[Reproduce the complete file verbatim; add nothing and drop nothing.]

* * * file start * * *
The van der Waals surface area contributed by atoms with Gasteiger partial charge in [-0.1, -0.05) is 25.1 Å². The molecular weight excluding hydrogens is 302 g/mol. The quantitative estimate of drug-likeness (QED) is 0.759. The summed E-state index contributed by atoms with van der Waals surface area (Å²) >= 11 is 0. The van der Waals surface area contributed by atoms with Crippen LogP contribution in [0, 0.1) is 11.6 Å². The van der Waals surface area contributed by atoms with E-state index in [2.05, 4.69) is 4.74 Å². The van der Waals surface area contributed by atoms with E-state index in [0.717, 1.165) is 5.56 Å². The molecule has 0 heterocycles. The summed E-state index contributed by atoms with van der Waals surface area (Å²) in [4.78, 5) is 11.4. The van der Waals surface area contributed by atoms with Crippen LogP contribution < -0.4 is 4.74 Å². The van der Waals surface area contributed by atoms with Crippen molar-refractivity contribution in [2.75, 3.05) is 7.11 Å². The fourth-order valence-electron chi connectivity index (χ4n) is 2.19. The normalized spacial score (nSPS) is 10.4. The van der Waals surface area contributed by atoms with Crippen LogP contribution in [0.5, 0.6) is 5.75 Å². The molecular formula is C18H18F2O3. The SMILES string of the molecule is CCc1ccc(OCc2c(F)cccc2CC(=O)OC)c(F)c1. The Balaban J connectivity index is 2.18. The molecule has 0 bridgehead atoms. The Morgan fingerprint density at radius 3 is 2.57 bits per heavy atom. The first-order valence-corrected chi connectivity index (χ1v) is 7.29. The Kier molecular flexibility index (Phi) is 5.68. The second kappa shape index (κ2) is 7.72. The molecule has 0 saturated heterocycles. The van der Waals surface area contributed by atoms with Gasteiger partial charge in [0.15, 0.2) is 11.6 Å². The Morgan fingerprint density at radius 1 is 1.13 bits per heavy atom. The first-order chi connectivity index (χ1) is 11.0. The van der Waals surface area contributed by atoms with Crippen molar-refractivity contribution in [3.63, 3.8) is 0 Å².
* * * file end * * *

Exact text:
The van der Waals surface area contributed by atoms with Gasteiger partial charge in [-0.1, -0.05) is 25.1 Å². The molecular weight excluding hydrogens is 302 g/mol. The quantitative estimate of drug-likeness (QED) is 0.759. The summed E-state index contributed by atoms with van der Waals surface area (Å²) >= 11 is 0. The van der Waals surface area contributed by atoms with Crippen LogP contribution in [0, 0.1) is 11.6 Å². The van der Waals surface area contributed by atoms with E-state index in [2.05, 4.69) is 4.74 Å². The van der Waals surface area contributed by atoms with E-state index in [0.717, 1.165) is 5.56 Å². The molecule has 0 heterocycles. The summed E-state index contributed by atoms with van der Waals surface area (Å²) in [4.78, 5) is 11.4. The van der Waals surface area contributed by atoms with Crippen LogP contribution < -0.4 is 4.74 Å². The van der Waals surface area contributed by atoms with Crippen molar-refractivity contribution in [2.75, 3.05) is 7.11 Å². The fourth-order valence-electron chi connectivity index (χ4n) is 2.19. The normalized spacial score (nSPS) is 10.4. The van der Waals surface area contributed by atoms with Crippen LogP contribution in [0.5, 0.6) is 5.75 Å². The molecular formula is C18H18F2O3. The SMILES string of the molecule is CCc1ccc(OCc2c(F)cccc2CC(=O)OC)c(F)c1. The Balaban J connectivity index is 2.18. The molecule has 0 bridgehead atoms. The Morgan fingerprint density at radius 3 is 2.57 bits per heavy atom. The first-order valence-corrected chi connectivity index (χ1v) is 7.29. The Kier molecular flexibility index (Phi) is 5.68. The second kappa shape index (κ2) is 7.72. The molecule has 0 saturated heterocycles. The van der Waals surface area contributed by atoms with Gasteiger partial charge in [0.15, 0.2) is 11.6 Å². The Morgan fingerprint density at radius 1 is 1.13 bits per heavy atom. The first-order chi connectivity index (χ1) is 11.0. The van der Waals surface area contributed by atoms with Crippen molar-refractivity contribution in [3.63, 3.8) is 0 Å².